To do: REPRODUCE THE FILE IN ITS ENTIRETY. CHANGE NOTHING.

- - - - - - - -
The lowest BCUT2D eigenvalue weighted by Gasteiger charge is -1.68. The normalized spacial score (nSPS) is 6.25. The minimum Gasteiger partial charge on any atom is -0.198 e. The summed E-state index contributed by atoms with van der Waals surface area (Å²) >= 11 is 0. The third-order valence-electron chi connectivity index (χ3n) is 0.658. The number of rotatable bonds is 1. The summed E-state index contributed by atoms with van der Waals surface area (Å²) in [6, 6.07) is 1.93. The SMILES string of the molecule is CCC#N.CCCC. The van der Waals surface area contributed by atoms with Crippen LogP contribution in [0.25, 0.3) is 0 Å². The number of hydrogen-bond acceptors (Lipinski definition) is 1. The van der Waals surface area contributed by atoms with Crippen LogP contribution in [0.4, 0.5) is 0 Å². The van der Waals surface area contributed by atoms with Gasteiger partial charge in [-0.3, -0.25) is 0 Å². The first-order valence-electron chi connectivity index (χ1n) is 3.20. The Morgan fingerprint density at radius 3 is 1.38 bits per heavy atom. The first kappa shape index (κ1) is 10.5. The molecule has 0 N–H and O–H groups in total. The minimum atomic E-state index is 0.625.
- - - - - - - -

The lowest BCUT2D eigenvalue weighted by Gasteiger charge is -1.68. The normalized spacial score (nSPS) is 6.25. The minimum Gasteiger partial charge on any atom is -0.198 e. The summed E-state index contributed by atoms with van der Waals surface area (Å²) >= 11 is 0. The third-order valence-electron chi connectivity index (χ3n) is 0.658. The number of rotatable bonds is 1. The summed E-state index contributed by atoms with van der Waals surface area (Å²) in [6, 6.07) is 1.93. The SMILES string of the molecule is CCC#N.CCCC. The van der Waals surface area contributed by atoms with Crippen LogP contribution in [0.25, 0.3) is 0 Å². The number of hydrogen-bond acceptors (Lipinski definition) is 1. The van der Waals surface area contributed by atoms with Crippen LogP contribution in [0.4, 0.5) is 0 Å². The van der Waals surface area contributed by atoms with Gasteiger partial charge in [-0.3, -0.25) is 0 Å². The first-order valence-electron chi connectivity index (χ1n) is 3.20. The Morgan fingerprint density at radius 3 is 1.38 bits per heavy atom. The first kappa shape index (κ1) is 10.5. The molecule has 0 N–H and O–H groups in total. The minimum atomic E-state index is 0.625.